Keywords: ethics, gender, male-centered, traditional

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10 The Chinese Inland-Coastal Inequality: The Role of Human Capital and the Crisis Watershed

Authors: Iacopo Odoardi, Emanuele Felice, Dario D'Ingiullo


We investigate the role of human capital in the Chinese inland-coastal inequality and how the consequences of the 2007-2008 crisis may induce China to refocus its development path on human capital. We compare panel data analyses for two periods for the richer/coastal and the relatively poor/inland provinces. Considering the rapid evolution of the Chinese economy and the changes forced by the international crisis, we wonder if these events can lead to rethinking local development paths, fostering greater attention on the diffusion of higher education. We expect that the consequences on human capital may, in turn, have consequences on the inland/coastal dualism. The focus on human capital is due to the fact that the growing differences between inland and coastal areas can be explained by the different local endowments. In this respect, human capital may play a major role and should be thoroughly investigated. To assess the extent to which human capital has an effect on economic growth, we consider a fixed-effects model where differences among the provinces are considered parametric shifts in the regression equation. Data refer to the 31 Chinese provinces for the periods 1998-2008 and 2009-2017. Our dependent variable is the annual variation of the provincial gross domestic product (GDP) at the prices of the previous year. Among our regressors, we include two proxies of advanced human capital and other known factors affecting economic development. We are aware of the problem of conceptual endogeneity of variables related to human capital with respect to GDP; we adopt an instrumental variable approach (two-stage least squares) to avoid inconsistent estimates. Our results suggest that the economic strengths that influenced the Chinese take-off and the dualism are confirmed in the first period. These results gain relevance in comparison with the second period. An evolution in local economic endowments is taking place: first, although human capital can have a positive effect on all provinces after the crisis, not all types of advanced education have a direct economic effect; second, the development path of the inland area is changing, with an evolution towards more productive sectors which can favor higher returns to human capital. New strengths (e.g., advanced education, transport infrastructures) could be useful to foster development paths of inland-coastal desirable convergence, especially by favoring the poorer provinces. Our findings suggest that in all provinces, human capital can be useful to promote convergence in growth paths, even if investments in tertiary education seem to have a negative role, most likely due to the inability to exploit the skills of highly educated workers. Furthermore, we observe important changes in the economic characteristics of the less developed internal provinces. These findings suggest an evolution towards more productive economic sectors, a greater ability to exploit both investments in fixed capital and the available infrastructures. All these aspects, if connected with the improvement in the returns to human capital (at least at the secondary level), lead us to assume a better reaction (i.e., resilience) of the less developed provinces to the crisis effects.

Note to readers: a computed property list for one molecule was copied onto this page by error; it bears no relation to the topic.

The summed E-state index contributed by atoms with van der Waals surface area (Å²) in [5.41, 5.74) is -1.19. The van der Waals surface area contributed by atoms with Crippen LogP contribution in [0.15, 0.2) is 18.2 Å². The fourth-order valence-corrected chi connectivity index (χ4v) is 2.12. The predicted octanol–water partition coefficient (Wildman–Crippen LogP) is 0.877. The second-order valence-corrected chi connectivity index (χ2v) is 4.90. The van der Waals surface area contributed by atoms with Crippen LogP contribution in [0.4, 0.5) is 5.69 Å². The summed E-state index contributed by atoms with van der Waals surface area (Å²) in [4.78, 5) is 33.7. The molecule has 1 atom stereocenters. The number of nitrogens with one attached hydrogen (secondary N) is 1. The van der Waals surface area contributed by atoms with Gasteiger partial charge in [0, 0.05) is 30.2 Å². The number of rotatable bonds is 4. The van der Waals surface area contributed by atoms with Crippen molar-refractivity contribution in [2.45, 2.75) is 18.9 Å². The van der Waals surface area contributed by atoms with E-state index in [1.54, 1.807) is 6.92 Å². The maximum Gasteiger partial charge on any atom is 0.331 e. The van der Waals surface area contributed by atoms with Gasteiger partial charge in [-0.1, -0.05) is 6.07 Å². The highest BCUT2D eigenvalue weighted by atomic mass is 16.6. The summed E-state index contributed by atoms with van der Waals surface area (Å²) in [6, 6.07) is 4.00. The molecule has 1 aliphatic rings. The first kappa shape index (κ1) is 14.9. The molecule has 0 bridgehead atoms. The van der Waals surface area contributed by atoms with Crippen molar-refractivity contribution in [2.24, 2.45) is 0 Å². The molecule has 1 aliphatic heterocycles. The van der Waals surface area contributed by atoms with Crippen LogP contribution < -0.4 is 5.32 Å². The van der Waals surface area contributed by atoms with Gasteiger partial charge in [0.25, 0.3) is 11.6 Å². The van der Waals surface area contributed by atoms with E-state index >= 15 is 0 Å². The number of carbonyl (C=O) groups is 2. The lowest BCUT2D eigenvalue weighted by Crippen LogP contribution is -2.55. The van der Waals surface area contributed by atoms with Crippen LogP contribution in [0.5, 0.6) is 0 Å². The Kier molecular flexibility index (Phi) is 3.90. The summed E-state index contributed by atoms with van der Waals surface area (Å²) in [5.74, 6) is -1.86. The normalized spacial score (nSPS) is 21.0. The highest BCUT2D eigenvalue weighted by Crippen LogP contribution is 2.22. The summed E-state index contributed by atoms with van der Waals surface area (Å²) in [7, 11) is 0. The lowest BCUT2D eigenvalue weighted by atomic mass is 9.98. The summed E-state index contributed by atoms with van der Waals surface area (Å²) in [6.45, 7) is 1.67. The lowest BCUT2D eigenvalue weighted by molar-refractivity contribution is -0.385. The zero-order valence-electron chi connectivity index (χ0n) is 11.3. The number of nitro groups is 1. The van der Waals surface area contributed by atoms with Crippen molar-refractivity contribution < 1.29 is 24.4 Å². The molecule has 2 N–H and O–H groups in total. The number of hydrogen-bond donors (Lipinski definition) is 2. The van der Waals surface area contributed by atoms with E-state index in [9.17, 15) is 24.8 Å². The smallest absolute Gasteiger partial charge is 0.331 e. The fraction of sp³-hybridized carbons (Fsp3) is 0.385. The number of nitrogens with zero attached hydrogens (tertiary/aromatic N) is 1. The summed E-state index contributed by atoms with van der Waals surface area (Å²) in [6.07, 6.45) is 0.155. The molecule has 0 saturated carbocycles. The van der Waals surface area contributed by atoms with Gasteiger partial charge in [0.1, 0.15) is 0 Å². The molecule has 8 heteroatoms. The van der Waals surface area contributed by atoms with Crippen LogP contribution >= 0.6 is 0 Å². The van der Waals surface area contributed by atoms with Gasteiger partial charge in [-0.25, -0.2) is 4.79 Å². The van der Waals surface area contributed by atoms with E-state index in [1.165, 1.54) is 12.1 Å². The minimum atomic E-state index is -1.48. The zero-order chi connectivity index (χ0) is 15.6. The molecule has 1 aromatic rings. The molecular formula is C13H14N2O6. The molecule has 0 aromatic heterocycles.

Keywords: human capital, inland-coastal inequality, Great Recession, China

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9 Virtual Social Networks and the Formation of the Mental Image of Tehran Metro Vendors of Themselves

Authors: Seyed Alireza Mirmohammadi